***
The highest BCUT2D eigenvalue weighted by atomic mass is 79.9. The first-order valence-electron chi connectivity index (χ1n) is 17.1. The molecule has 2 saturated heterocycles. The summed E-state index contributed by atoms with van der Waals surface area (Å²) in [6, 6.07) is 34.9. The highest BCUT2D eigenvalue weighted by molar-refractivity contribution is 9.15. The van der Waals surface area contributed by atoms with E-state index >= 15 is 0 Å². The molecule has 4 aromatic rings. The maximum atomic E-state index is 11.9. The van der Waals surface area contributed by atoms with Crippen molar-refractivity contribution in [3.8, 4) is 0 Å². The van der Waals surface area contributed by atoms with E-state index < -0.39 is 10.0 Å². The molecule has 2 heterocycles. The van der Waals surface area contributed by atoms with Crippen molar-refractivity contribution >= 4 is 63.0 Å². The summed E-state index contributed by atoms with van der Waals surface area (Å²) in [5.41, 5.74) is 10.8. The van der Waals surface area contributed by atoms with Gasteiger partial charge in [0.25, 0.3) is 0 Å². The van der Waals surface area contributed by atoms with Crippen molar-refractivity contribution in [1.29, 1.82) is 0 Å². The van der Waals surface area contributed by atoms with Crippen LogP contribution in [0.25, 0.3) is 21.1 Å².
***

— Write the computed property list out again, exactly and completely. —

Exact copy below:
The highest BCUT2D eigenvalue weighted by atomic mass is 79.9. The first-order valence-electron chi connectivity index (χ1n) is 17.1. The molecule has 2 saturated heterocycles. The summed E-state index contributed by atoms with van der Waals surface area (Å²) in [6, 6.07) is 34.9. The highest BCUT2D eigenvalue weighted by molar-refractivity contribution is 9.15. The van der Waals surface area contributed by atoms with E-state index >= 15 is 0 Å². The molecule has 4 aromatic rings. The maximum atomic E-state index is 11.9. The van der Waals surface area contributed by atoms with Crippen molar-refractivity contribution in [3.8, 4) is 0 Å². The van der Waals surface area contributed by atoms with E-state index < -0.39 is 10.0 Å². The molecule has 2 heterocycles. The van der Waals surface area contributed by atoms with Crippen molar-refractivity contribution >= 4 is 63.0 Å². The summed E-state index contributed by atoms with van der Waals surface area (Å²) in [5.41, 5.74) is 10.8. The van der Waals surface area contributed by atoms with Gasteiger partial charge in [0.25, 0.3) is 0 Å². The van der Waals surface area contributed by atoms with Crippen molar-refractivity contribution in [1.29, 1.82) is 0 Å². The van der Waals surface area contributed by atoms with Crippen LogP contribution in [0.25, 0.3) is 21.1 Å².